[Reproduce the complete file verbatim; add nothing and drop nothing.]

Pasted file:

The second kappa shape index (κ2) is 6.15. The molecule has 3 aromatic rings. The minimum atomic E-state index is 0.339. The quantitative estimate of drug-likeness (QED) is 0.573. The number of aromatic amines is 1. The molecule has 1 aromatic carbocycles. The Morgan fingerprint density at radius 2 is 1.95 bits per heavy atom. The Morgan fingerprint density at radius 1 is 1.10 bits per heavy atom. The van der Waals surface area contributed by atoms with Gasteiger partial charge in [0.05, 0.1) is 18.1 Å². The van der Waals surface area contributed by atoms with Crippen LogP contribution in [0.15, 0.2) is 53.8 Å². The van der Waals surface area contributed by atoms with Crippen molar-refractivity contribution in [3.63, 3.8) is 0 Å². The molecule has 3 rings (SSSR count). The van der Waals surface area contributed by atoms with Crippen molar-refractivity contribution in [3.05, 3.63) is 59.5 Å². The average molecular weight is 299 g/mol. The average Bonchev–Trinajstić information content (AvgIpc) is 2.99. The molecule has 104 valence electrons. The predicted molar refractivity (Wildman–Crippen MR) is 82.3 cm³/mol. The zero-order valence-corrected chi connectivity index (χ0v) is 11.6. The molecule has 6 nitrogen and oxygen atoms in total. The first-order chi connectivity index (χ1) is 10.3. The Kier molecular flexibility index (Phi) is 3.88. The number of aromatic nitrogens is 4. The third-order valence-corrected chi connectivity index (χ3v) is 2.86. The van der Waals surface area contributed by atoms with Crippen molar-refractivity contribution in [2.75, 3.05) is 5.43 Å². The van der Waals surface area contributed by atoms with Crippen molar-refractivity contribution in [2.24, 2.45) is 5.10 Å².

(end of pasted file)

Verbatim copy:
The second kappa shape index (κ2) is 6.15. The molecule has 3 aromatic rings. The minimum atomic E-state index is 0.339. The quantitative estimate of drug-likeness (QED) is 0.573. The number of aromatic amines is 1. The molecule has 1 aromatic carbocycles. The Morgan fingerprint density at radius 2 is 1.95 bits per heavy atom. The Morgan fingerprint density at radius 1 is 1.10 bits per heavy atom. The van der Waals surface area contributed by atoms with Gasteiger partial charge in [0.05, 0.1) is 18.1 Å². The van der Waals surface area contributed by atoms with Crippen LogP contribution in [0.15, 0.2) is 53.8 Å². The van der Waals surface area contributed by atoms with Crippen molar-refractivity contribution in [3.63, 3.8) is 0 Å². The molecule has 3 rings (SSSR count). The van der Waals surface area contributed by atoms with Crippen molar-refractivity contribution in [3.05, 3.63) is 59.5 Å². The average molecular weight is 299 g/mol. The average Bonchev–Trinajstić information content (AvgIpc) is 2.99. The molecule has 104 valence electrons. The predicted molar refractivity (Wildman–Crippen MR) is 82.3 cm³/mol. The zero-order valence-corrected chi connectivity index (χ0v) is 11.6. The molecule has 6 nitrogen and oxygen atoms in total. The first-order chi connectivity index (χ1) is 10.3. The Kier molecular flexibility index (Phi) is 3.88. The number of aromatic nitrogens is 4. The third-order valence-corrected chi connectivity index (χ3v) is 2.86. The van der Waals surface area contributed by atoms with Crippen molar-refractivity contribution in [2.75, 3.05) is 5.43 Å². The van der Waals surface area contributed by atoms with Crippen molar-refractivity contribution in [2.24, 2.45) is 5.10 Å².